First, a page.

Tree Sort algorithm with unbalanced tree may yield $O(n^2)$ worst-case time complexity/performance. But Tree Sort algorithm with balanced tree guarantees $O(n\log n)$ worst-case time performance.

So I do not see any practical use-cases to prefer unbalanced tree variant of Tree Sort algorithm - Tree Sort with balanced tree seems to be a clear winner on all accounts.

Is my conclusion correct? Is Tree Sort algorithm with balanced tree is always the best choice (when Tree Sort is applicable generally)?

In what cases Tree Sort algorithm with unbalanced tree can be better in some respect?

  • $\begingroup$ Frankly, there's little reason to use tree sort at all regardless of whether the tree is self-balancing. Many sorting algorithms exist for pedagogical reasons, not practical reasons. $\endgroup$ Commented Aug 4, 2017 at 7:10

2 Answers 2


The advantages of unbalanced trees over balanced trees in practical situations are little to none. A large number of predefined algorithms/ data structures that many programming languages use implement a variety of the Tree Sort algorithm in order to keep time complexity of emplacement and retrieval of data to a minimum (keeping in mind that space complexity stays the same). Such varieties are AVL trees and Red-Black trees.

For instance, in STL (Standard Template Library in C++), structures such as map/ multimap, set/ multiset implement a BST as to keep the time factor to a minimum value.

An example of usage of an unordered tree (although not a binary tree) is a tree used to represent TRIE structures. You can find more about these from Wikipedia or Geeksforgeeks.

Hope this was helpful!


The big hurdles with self-balancing trees is that there can be a significant amount of overhead if implemented poorly. You don't have this issue in unbalanced trees because it's that simple, you insert, then they stay unbalanced.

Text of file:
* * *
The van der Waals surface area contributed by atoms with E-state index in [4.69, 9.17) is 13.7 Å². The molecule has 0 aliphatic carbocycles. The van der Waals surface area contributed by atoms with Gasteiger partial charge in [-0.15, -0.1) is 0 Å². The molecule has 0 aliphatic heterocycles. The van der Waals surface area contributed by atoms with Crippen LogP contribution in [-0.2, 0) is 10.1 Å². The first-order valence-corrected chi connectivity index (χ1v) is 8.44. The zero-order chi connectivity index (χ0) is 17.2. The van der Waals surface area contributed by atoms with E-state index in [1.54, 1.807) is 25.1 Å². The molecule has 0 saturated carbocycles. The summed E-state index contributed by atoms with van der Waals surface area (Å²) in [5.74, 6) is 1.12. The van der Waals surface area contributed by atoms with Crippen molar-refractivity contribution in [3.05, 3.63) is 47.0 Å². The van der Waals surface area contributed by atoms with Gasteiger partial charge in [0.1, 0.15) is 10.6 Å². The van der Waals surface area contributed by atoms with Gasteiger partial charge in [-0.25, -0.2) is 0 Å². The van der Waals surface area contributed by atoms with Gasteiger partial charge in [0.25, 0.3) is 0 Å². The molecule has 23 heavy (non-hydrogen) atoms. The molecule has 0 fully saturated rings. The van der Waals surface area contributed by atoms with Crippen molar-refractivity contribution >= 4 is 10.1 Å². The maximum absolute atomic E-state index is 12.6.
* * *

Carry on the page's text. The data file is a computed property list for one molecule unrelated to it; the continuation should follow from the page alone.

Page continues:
With that being said, the difference comes down to the input.

If your input is sorted or almost sorted, as the wiki article says, it will result in a worst-case or bad-case tree which can result in the algorithm being worst-case $O(n^2)$ on an unbalanced tree. This is the scenario (almost sorted input) where you would probably want to use balanced trees.

However, if your input is sufficiently shuffled, then an unbalanced tree would still allow the algorithm to run in expected $O( n \log n)$. This is because we would be creating a Random Binary Search Tree. The expected search length to a node would be $O(\log n)$, thus allowing us to achieve expected $O(n \log n)$ for all insertions.

If you're stuck with a poorly implemented self-balancing BST, then perhaps a light-weight unbalanced tree paired with a good shuffle of the input could be more practical for you.

I haven't done it myself, but I would recommend comparing these two strategies via implementation and compare some statistics. It would probably be interesting.


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